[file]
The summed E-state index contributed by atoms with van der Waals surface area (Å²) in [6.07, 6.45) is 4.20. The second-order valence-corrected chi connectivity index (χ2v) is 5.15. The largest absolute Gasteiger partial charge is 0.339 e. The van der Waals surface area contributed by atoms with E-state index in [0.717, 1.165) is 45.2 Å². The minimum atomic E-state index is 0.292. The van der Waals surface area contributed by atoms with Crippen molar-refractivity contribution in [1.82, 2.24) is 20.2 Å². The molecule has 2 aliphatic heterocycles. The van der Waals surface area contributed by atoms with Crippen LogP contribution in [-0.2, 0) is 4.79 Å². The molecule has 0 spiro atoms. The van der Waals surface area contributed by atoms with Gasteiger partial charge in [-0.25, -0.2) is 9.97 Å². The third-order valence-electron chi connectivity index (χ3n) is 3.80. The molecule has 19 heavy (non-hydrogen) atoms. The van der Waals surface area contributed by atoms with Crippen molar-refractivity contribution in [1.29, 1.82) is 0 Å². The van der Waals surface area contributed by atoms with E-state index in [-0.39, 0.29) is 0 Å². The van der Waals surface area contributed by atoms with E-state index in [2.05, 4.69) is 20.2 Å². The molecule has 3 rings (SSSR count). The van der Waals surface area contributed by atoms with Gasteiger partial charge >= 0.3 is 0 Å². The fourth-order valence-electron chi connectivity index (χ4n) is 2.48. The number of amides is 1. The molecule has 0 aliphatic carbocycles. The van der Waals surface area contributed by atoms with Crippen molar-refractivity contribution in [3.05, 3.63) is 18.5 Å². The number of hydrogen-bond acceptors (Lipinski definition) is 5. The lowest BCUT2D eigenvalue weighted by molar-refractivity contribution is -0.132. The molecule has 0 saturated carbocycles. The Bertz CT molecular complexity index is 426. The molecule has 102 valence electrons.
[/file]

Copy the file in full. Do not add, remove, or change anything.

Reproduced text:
The summed E-state index contributed by atoms with van der Waals surface area (Å²) in [6.07, 6.45) is 4.20. The second-order valence-corrected chi connectivity index (χ2v) is 5.15. The largest absolute Gasteiger partial charge is 0.339 e. The van der Waals surface area contributed by atoms with E-state index in [0.717, 1.165) is 45.2 Å². The minimum atomic E-state index is 0.292. The van der Waals surface area contributed by atoms with Crippen molar-refractivity contribution in [1.82, 2.24) is 20.2 Å². The molecule has 2 aliphatic heterocycles. The van der Waals surface area contributed by atoms with Crippen LogP contribution in [-0.2, 0) is 4.79 Å². The molecule has 0 spiro atoms. The van der Waals surface area contributed by atoms with Gasteiger partial charge in [-0.25, -0.2) is 9.97 Å². The third-order valence-electron chi connectivity index (χ3n) is 3.80. The molecule has 19 heavy (non-hydrogen) atoms. The van der Waals surface area contributed by atoms with Crippen molar-refractivity contribution in [1.29, 1.82) is 0 Å². The van der Waals surface area contributed by atoms with E-state index in [-0.39, 0.29) is 0 Å². The van der Waals surface area contributed by atoms with E-state index in [2.05, 4.69) is 20.2 Å². The molecule has 3 rings (SSSR count). The van der Waals surface area contributed by atoms with Gasteiger partial charge >= 0.3 is 0 Å². The fourth-order valence-electron chi connectivity index (χ4n) is 2.48. The number of amides is 1. The molecule has 0 aliphatic carbocycles. The van der Waals surface area contributed by atoms with Crippen molar-refractivity contribution in [3.05, 3.63) is 18.5 Å². The number of hydrogen-bond acceptors (Lipinski definition) is 5. The lowest BCUT2D eigenvalue weighted by molar-refractivity contribution is -0.132. The molecule has 0 saturated carbocycles. The Bertz CT molecular complexity index is 426. The molecule has 102 valence electrons.